Saturday, July 20, 2013


Jonathan Reider, Ph.D.
Director of College Counseling
San Francisco University High School
June 2013

            “...In the humanities the pickings are quite thin. But we are encouraged by two programs: The Concord Review and the National Writing Board. The Concord Review [founded in 1987] has published 1,066 high school research papers in history [from 46 states and 38 other countries] in 97 issues, on a quarterly basis. The papers are 16-24 pages long [average 6,000 words, with endnotes and bibliography] and they demonstrate extensive research and writing skills. They are chosen rigorously, following high academic standards. Even submitting an essay, to say nothing of having one published, is evidence of serious scholarly achievement.
            The National Writing Board [founded in 1998] provides a unique independent assessment of serious student research papers, and submits its three-page reports to colleges at the request of the author. Thirty-nine colleges, both research universities and liberal arts colleges, have stated their willingness to accept these evaluations. This is an excellent tool for colleges to add to their array of evaluative techniques. While some colleges ask for a graded paper of the student’s work, few have the time or the expertise to evaluate these systematically as part of an application for admission. It is more efficient if these are evaluated by an independent and reliable source.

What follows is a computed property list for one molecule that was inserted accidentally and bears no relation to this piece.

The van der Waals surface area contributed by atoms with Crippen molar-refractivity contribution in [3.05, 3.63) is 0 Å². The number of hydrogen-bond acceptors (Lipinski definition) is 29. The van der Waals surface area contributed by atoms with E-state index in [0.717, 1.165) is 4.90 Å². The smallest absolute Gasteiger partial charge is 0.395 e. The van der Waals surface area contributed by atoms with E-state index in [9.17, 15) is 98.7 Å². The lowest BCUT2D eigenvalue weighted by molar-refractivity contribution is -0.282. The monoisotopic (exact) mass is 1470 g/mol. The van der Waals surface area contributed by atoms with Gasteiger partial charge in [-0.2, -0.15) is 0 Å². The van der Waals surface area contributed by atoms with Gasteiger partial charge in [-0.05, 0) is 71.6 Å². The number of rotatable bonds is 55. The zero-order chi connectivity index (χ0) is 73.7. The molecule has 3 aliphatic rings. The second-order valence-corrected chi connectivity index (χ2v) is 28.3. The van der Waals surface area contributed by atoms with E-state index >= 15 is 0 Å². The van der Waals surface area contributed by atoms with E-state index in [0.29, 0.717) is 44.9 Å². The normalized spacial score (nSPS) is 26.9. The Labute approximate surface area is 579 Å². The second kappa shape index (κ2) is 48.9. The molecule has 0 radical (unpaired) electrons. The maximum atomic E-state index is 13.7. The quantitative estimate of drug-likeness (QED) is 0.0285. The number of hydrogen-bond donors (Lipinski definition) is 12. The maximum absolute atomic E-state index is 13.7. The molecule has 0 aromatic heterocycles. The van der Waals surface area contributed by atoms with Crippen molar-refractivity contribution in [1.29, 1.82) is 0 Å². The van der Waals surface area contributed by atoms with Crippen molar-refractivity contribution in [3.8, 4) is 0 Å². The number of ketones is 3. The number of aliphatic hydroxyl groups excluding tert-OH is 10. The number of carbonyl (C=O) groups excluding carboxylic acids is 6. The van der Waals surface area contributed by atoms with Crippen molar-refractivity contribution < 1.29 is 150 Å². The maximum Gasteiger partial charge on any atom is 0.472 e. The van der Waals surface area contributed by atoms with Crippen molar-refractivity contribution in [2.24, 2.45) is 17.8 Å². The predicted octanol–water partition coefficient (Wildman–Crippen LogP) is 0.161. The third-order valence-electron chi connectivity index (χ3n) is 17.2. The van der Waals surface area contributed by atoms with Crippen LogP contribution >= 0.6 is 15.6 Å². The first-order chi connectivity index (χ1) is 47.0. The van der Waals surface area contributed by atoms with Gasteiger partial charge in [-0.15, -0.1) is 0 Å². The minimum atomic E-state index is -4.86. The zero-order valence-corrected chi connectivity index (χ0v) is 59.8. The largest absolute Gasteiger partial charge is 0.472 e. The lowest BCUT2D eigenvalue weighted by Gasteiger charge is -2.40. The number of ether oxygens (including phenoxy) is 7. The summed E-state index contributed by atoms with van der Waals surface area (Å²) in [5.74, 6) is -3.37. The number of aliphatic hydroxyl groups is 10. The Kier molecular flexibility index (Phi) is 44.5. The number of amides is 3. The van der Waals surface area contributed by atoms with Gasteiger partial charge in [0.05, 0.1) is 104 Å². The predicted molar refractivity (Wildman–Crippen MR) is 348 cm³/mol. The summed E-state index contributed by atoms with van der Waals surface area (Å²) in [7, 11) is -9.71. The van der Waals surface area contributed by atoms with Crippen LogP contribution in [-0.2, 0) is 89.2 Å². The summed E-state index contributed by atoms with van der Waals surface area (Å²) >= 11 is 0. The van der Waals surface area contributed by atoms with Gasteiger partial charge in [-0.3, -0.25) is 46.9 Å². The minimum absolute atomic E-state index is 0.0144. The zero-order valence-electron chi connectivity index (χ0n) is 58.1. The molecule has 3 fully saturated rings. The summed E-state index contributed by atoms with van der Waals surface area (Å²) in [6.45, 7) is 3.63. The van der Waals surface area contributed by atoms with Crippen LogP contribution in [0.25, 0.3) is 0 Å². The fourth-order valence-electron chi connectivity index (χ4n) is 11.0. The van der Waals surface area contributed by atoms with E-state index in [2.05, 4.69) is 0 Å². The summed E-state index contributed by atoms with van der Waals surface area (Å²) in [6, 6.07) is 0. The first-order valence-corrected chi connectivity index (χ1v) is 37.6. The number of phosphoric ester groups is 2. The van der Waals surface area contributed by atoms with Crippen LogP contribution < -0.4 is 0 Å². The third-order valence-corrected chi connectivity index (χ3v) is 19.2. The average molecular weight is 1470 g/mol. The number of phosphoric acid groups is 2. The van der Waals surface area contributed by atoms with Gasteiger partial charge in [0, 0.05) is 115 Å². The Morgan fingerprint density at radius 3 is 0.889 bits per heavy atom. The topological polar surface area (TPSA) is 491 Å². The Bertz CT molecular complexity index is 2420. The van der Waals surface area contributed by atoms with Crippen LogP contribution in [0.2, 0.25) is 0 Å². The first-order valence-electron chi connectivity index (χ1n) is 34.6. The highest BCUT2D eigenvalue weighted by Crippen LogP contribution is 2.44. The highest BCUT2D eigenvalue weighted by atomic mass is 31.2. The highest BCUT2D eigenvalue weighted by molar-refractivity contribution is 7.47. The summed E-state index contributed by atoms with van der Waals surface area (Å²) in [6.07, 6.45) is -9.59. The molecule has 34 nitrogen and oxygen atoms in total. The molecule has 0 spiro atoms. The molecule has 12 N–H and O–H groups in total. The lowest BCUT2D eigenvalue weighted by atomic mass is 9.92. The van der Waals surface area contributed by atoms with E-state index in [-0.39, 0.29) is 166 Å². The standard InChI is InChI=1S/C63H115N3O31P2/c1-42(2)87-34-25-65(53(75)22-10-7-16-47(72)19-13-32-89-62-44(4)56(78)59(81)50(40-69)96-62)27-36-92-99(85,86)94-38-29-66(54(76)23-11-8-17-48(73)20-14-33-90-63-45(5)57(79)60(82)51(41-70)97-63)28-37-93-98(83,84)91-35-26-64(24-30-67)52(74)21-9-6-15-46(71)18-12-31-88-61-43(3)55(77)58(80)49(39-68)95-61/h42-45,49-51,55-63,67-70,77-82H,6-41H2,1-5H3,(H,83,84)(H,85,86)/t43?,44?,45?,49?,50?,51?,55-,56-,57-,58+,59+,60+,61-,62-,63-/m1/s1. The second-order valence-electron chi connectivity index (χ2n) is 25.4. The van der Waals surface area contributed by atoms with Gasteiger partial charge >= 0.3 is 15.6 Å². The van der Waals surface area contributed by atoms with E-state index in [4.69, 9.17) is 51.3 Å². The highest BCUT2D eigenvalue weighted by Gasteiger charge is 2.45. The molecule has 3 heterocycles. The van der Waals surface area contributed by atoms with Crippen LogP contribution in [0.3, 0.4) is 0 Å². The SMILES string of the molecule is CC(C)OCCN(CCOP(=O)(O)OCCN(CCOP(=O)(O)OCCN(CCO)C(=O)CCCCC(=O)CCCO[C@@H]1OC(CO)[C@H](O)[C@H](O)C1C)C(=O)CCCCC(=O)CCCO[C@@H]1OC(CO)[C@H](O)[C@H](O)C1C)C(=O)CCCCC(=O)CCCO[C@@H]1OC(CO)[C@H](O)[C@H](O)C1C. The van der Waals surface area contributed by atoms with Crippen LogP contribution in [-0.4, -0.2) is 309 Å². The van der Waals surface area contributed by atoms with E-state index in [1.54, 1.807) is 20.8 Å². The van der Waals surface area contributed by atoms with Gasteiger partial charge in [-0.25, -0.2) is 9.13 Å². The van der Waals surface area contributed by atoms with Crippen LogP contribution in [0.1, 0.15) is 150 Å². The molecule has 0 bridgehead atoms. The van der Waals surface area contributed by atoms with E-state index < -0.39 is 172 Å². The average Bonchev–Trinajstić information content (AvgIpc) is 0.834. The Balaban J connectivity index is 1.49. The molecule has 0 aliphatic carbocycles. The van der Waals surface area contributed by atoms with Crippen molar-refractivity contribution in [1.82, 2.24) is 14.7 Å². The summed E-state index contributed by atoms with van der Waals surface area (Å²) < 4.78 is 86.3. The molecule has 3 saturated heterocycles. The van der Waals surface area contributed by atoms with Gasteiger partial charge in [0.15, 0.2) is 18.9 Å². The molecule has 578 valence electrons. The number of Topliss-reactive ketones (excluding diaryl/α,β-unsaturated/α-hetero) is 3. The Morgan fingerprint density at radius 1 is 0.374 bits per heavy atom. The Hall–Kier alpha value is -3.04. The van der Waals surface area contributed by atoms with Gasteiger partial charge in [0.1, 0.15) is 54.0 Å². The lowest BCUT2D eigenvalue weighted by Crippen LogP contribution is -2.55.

Both of these services evaluate serious academic work undertaken as a part of the student’s high school curriculum. It is comparable to the kinds of tasks college faculty set for their own students. Thus there is greater “fit” between the material being evaluated and the future education of these students than exists for the other conventional measures. If we can encourage colleges and students to use these programs more widely, perhaps we can balance the frenzy of noneducational (or even anti-educational) activity by high school students with more substantial intellectual work in the humanities.” []


The following (39) colleges and universities now endorse this unique independent assessment service for academic writing: Amherst, Boston University, Bowdoin, Carnegie Mellon, Claremont McKenna, Colgate, Connecticut College, Cooper Union, Dartmouth, Duke, Eckerd, Emory, George Mason, Georgetown, Hamilton, Harvard, Haverford, Illinois Wesleyan, Lafayette, Lehigh, Michigan, Middlebury, Northwestern, Notre Dame, Pitzer, Princeton, Reed, Richmond, Sarah Lawrence, Shimer, Smith, Spelman, Stanford, Trinity (CT), Tufts, the University of Virginia, Washington and Lee, Williams, and Yale.

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